The altercation, soon brought to an end with a handshake, happened en route to one of the discussions that took place every evening, usually involving thirty to forty people. These turned out to be the real point of the Janadriyah festival, though this fact was concealed from the public. Each moderated by a host, often on a topic announced in advance, the discussions cover the problems of the country and the region. Unfortunately, there are no women at these conversations, either – and not because it’s forbidden; it is quite simply what people are used to.
Two exiled Iranian journalists who have travelled from London are the guests this evening. They speak a beautiful, Persian-accented Arabic and explain that, although they themselves oppose Tehran, the Saudis are also making every effort to foment unrest in Iran and stir up Arabic-speaking Iranians against their regime. Even so, these two say they see themselves as Iranians and fought bravely against Saddam in the Iran-Iraq war.
Lowest common denominator
There are also some younger people in this group of former ministers, experienced journalists, lawyers and academics. While the Iranians are arguing with an Arab nationalist, who compares the situation of the Iranian Arabs to that of the Palestinians, a student starts up a conversation with me about Hegel's philosophy of law. He's sure hardly anyone in this room has read it. How can sovereign statehood develop under these conditions, with regard to religion and the powerful clans here? You have to read Hobbes, Hegel, but above all, Carl Schmitt.
This longing for a strong state, which also becomes clear in other conversations and presentations, is not surprising in view of the process of disintegration in the region and the centrifugal forces that threaten Saudi Arabia from within. "Decision and decisiveness" is the motto on the posters plastered everywhere and quoted by every speaker, the words King Salman has made into the motto of his reign, promptly starting a war with the Houthi rebels in Yemen. But after almost a year, the war against the tribal warriors has still not been decided, as some people have started to point out.
The Saudis’ freshly-announced readiness to deploy ground troops against IS is welcomed in the discussion groups. This affords an opportunity to combat Iran in Syria at the same time: next to Iran, "Islamic State" and Islamist terrorism is regarded as the greatest danger to Saudi Arabia. It is the fact that the Saudi Wahhabi state ideology and IS's world view are so very similar that makes the danger of IS infecting the Saudi people so great.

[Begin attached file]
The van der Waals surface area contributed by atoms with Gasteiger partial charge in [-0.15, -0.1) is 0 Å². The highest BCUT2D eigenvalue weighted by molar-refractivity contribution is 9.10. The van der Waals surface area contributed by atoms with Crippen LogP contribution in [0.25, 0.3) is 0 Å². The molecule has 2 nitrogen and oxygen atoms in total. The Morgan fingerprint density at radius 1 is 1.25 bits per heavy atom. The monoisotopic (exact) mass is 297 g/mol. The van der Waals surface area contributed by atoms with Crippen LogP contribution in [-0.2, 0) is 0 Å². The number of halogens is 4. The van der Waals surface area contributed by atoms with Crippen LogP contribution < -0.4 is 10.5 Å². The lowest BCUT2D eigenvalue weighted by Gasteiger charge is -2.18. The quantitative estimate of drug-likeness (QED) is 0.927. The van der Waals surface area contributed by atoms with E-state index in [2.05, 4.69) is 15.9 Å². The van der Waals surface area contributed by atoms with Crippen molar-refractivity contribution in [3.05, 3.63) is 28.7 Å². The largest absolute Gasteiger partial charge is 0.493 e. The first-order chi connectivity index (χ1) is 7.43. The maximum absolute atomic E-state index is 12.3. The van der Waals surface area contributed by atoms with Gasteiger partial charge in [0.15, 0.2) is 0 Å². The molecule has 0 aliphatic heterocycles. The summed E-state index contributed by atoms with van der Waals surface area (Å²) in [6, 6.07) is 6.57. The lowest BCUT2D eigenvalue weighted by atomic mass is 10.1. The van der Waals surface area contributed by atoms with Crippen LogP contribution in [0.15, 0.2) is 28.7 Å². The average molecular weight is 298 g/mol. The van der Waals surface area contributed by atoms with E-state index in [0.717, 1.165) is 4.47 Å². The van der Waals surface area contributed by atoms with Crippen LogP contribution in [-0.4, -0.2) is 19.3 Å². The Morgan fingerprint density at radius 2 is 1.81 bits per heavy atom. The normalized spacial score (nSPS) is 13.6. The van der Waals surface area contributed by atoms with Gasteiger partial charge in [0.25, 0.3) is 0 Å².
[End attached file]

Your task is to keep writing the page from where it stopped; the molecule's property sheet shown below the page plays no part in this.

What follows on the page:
The poorer Saudis in particular have already been indoctrinated by the religious scholars here. It is also these poorer people who are already suffering under the low oil prices. While petrol has become cheaper for us, Saudi Arabia has instituted a fifty percent rise in petrol prices in reaction to the falling price of oil (though of course petrol was very cheap there to start with).
For the time being, the war in Yemen and the disagreement with Iran has united the otherwise quarrelling ranks, regions and layers of society in Saudi Arabia. Very few people still dare to question the dominant rhetoric. This shows how closely the fate of even the more progressive elements of the Saudi elite is tied to the monarchy and the statehood of Saudi Arabia, which is held together by the king alone.
People can’t stand each other; they complain about the deadlock in reforms, corruption, the segregation of the sexes and the capriciousness of the reactionary justice system, which keeps making an example of reformers with judgements against activists and artists like Ashraf Fayadh and Raif Badawi – but ultimately the complainants are all in the same boat, profiting from the unequal distribution of wealth and not wanting to capsize it with progress.
The high culture and Western education that I encounter again and again among the participants at the Janadriyah conference are phenomena of a prosperous elite, founded more on status and names than on money. Being a guest there feels like moving among the enlightened nobility on the eve of the French Revolution. Everyone makes fun of the king and knows better than him. But if he falls, they will fall with him: what comes after will most likely not be the Enlightenment, but terrorism perpetrated by bearded sans-culottes.
The police guard that interrupted my stroll had been informed by several motorists that there was a foreigner there, busy taking photos. I had been honked at more than once. The drivers believed they had to protect the state from a walking, picture-taking foreigner.
They were probably wise to do so. Before having to show what I had been taking photos of, I did manage to delete the pictures of graffiti criticising the regime, which had piqued my interest. They had been painted over, but with any luck I would have been able to decipher them on the screen at home. Whatever may have been written there, the true ruler of Saudi Arabia in 2016 is not King Salman, but naked fear.
© Qantara.de 2016
Translated from the German by Ruth Martin